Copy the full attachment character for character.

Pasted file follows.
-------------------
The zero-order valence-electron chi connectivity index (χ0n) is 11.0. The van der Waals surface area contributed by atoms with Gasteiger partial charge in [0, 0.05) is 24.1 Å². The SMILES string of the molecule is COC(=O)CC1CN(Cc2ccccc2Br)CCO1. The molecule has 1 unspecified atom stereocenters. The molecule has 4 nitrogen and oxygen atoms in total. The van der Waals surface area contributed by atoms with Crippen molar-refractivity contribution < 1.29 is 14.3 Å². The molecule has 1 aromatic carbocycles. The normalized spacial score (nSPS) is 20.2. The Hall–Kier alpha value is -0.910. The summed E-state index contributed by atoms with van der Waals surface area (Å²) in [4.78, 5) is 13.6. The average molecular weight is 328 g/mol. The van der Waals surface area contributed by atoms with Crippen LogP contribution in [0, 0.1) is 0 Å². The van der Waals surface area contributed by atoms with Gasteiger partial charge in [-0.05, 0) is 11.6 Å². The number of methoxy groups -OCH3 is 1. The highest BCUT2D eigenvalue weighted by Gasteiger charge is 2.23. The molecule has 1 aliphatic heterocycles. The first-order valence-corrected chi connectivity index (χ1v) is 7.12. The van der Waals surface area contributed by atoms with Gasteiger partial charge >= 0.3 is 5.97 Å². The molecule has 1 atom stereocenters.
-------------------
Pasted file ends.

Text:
The zero-order valence-electron chi connectivity index (χ0n) is 11.0. The van der Waals surface area contributed by atoms with Gasteiger partial charge in [0, 0.05) is 24.1 Å². The SMILES string of the molecule is COC(=O)CC1CN(Cc2ccccc2Br)CCO1. The molecule has 1 unspecified atom stereocenters. The molecule has 4 nitrogen and oxygen atoms in total. The van der Waals surface area contributed by atoms with Crippen molar-refractivity contribution < 1.29 is 14.3 Å². The molecule has 1 aromatic carbocycles. The normalized spacial score (nSPS) is 20.2. The Hall–Kier alpha value is -0.910. The summed E-state index contributed by atoms with van der Waals surface area (Å²) in [4.78, 5) is 13.6. The average molecular weight is 328 g/mol. The van der Waals surface area contributed by atoms with Crippen LogP contribution in [0, 0.1) is 0 Å². The van der Waals surface area contributed by atoms with Gasteiger partial charge in [-0.05, 0) is 11.6 Å². The number of methoxy groups -OCH3 is 1. The highest BCUT2D eigenvalue weighted by Gasteiger charge is 2.23. The molecule has 1 aliphatic heterocycles. The first-order valence-corrected chi connectivity index (χ1v) is 7.12. The van der Waals surface area contributed by atoms with Gasteiger partial charge >= 0.3 is 5.97 Å². The molecule has 1 atom stereocenters.